Salar the Salmon

Paperback, Little Toller Books, 2010; with an Introduction by Michael Morpurgo and illustrations by C. F. Tunnicliffe.

Book condition: good.
Price: £5.00


The publisher's blurb for the first edition (1935) reads: 'It is eight years since Tarka the Otter took the reading world by storm. Salar the Salmon is the successor to that wonderful book – a successor long and eagerly anticipated by Mr. Williamson's public.


'As in Tarka, its scene is the West Country. It is the story of a five-year-old salmon called Salar ("the leaper"), and his friends: an old and experienced sea-trout named Trutta, and Gralaks the grilse, a three-year-old maiden fish. The story begins when they come into the estuary from the Atlantic feeding banks in the early spring, and ends between winter and spring of the following year.


'The book is in four parts – Tideways, Spring Spate, Summer River, Winter Star-stream. It is a crescendo of adventures, excitements and endurances, culminating in the autumn spawning when the fish have been in fresh water more than half a year without feeding. Consider a few of the dangers which beset these noble fish – in the sea, porpoises, seals, sharks, and the most dreaded grampus; in the estuary, lampreys and the nets of fishermen; in the river, otters, herons, rod-fishermen, poachers with nets, bombs, gaffs, chloride of lime and other poisons. Then there is the danger of disease in warm, low summer water, during the months of waiting for what to the salmon is the consummation of its life – the shedding of itself for the future of the race, its immortality.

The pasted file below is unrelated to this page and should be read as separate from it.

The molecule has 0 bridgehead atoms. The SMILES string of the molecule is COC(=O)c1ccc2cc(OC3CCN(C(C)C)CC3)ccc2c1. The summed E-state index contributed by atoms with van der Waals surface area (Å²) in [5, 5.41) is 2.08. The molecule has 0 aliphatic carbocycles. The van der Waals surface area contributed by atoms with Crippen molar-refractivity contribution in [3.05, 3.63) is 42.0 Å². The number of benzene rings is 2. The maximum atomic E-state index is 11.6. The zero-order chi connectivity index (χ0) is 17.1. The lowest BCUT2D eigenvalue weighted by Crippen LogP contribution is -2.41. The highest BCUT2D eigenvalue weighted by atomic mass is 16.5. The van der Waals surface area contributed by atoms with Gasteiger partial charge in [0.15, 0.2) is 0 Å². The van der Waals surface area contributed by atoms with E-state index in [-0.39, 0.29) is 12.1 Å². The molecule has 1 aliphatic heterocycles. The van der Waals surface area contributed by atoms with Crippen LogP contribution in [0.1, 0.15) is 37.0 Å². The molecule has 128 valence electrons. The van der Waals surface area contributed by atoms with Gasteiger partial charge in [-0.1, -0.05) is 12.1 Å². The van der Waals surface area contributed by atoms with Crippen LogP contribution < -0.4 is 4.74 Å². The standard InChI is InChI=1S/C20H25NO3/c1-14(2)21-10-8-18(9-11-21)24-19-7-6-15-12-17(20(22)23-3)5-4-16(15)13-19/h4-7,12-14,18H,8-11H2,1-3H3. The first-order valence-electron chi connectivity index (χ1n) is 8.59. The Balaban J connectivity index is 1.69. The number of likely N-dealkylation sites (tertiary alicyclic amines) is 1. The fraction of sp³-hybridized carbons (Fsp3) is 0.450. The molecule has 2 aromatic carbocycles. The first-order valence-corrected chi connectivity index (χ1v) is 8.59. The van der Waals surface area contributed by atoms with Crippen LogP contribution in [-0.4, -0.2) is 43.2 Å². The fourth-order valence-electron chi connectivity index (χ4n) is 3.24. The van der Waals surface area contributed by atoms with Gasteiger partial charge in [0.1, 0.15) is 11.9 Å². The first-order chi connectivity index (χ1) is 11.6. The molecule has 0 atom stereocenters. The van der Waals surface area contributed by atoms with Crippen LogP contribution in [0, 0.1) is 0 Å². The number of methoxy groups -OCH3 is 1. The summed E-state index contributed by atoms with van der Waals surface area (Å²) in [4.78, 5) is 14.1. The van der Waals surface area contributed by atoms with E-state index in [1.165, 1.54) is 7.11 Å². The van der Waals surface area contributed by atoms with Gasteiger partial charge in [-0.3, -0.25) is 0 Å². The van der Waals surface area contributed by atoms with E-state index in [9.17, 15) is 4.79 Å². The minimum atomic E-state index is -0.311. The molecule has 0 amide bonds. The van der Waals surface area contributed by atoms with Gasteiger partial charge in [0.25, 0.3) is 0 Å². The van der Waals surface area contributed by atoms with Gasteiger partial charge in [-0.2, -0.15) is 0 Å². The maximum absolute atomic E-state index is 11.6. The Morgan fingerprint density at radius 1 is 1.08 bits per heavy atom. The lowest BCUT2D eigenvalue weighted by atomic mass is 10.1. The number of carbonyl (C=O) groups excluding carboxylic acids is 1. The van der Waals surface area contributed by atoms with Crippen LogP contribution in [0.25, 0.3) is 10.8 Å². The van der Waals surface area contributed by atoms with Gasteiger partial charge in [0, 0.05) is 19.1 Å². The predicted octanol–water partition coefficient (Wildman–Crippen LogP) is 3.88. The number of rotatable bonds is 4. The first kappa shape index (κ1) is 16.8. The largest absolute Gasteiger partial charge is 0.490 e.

'Behind this book lies half a lifetime of close and patient study, pursued with an almost mystical zeal: imagination lighting common things. Every detail of it is based on natural fact. Mr. Williamson lives beside a river; at the bottom of his garden is a home-made hatchery in which he has been hatching salmon for many years, and he has spent over five thousand hours observing the habits of fish from trees and bridges. Salar is the fruit of a rare combination of gifts – the observation of the born naturalist, and the creative invention of a great story-teller.'


(For a further consideration of the book and the background to the writing of it, see Anne Williamson's Salar the Salmon.)